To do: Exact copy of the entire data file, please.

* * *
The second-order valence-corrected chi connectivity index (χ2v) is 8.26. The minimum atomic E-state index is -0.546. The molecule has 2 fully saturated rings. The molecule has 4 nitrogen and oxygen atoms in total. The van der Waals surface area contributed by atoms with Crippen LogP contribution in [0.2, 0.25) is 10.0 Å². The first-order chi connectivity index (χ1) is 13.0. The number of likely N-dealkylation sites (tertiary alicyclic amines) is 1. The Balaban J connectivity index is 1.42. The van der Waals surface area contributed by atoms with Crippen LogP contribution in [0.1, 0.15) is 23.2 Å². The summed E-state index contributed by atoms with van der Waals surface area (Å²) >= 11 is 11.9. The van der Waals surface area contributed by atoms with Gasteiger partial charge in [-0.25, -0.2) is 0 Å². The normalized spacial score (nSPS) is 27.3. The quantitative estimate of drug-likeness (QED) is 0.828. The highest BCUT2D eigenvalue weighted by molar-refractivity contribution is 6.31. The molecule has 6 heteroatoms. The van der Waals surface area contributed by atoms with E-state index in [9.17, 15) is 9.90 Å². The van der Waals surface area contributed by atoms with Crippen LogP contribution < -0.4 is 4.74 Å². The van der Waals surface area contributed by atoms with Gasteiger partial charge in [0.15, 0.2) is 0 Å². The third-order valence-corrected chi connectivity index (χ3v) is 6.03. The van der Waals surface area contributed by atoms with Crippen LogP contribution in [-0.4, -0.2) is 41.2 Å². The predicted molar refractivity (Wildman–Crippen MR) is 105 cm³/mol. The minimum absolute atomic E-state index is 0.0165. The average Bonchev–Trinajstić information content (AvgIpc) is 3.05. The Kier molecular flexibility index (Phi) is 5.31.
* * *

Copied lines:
The second-order valence-corrected chi connectivity index (χ2v) is 8.26. The minimum atomic E-state index is -0.546. The molecule has 2 fully saturated rings. The molecule has 4 nitrogen and oxygen atoms in total. The van der Waals surface area contributed by atoms with Crippen LogP contribution in [0.2, 0.25) is 10.0 Å². The first-order chi connectivity index (χ1) is 13.0. The number of likely N-dealkylation sites (tertiary alicyclic amines) is 1. The Balaban J connectivity index is 1.42. The van der Waals surface area contributed by atoms with Crippen LogP contribution in [0.1, 0.15) is 23.2 Å². The summed E-state index contributed by atoms with van der Waals surface area (Å²) >= 11 is 11.9. The van der Waals surface area contributed by atoms with Gasteiger partial charge in [-0.25, -0.2) is 0 Å². The normalized spacial score (nSPS) is 27.3. The quantitative estimate of drug-likeness (QED) is 0.828. The highest BCUT2D eigenvalue weighted by molar-refractivity contribution is 6.31. The molecule has 6 heteroatoms. The van der Waals surface area contributed by atoms with E-state index in [9.17, 15) is 9.90 Å². The van der Waals surface area contributed by atoms with Crippen LogP contribution < -0.4 is 4.74 Å². The van der Waals surface area contributed by atoms with Gasteiger partial charge in [0.15, 0.2) is 0 Å². The third-order valence-corrected chi connectivity index (χ3v) is 6.03. The van der Waals surface area contributed by atoms with Crippen LogP contribution in [-0.4, -0.2) is 41.2 Å². The predicted molar refractivity (Wildman–Crippen MR) is 105 cm³/mol. The minimum absolute atomic E-state index is 0.0165. The average Bonchev–Trinajstić information content (AvgIpc) is 3.05. The Kier molecular flexibility index (Phi) is 5.31.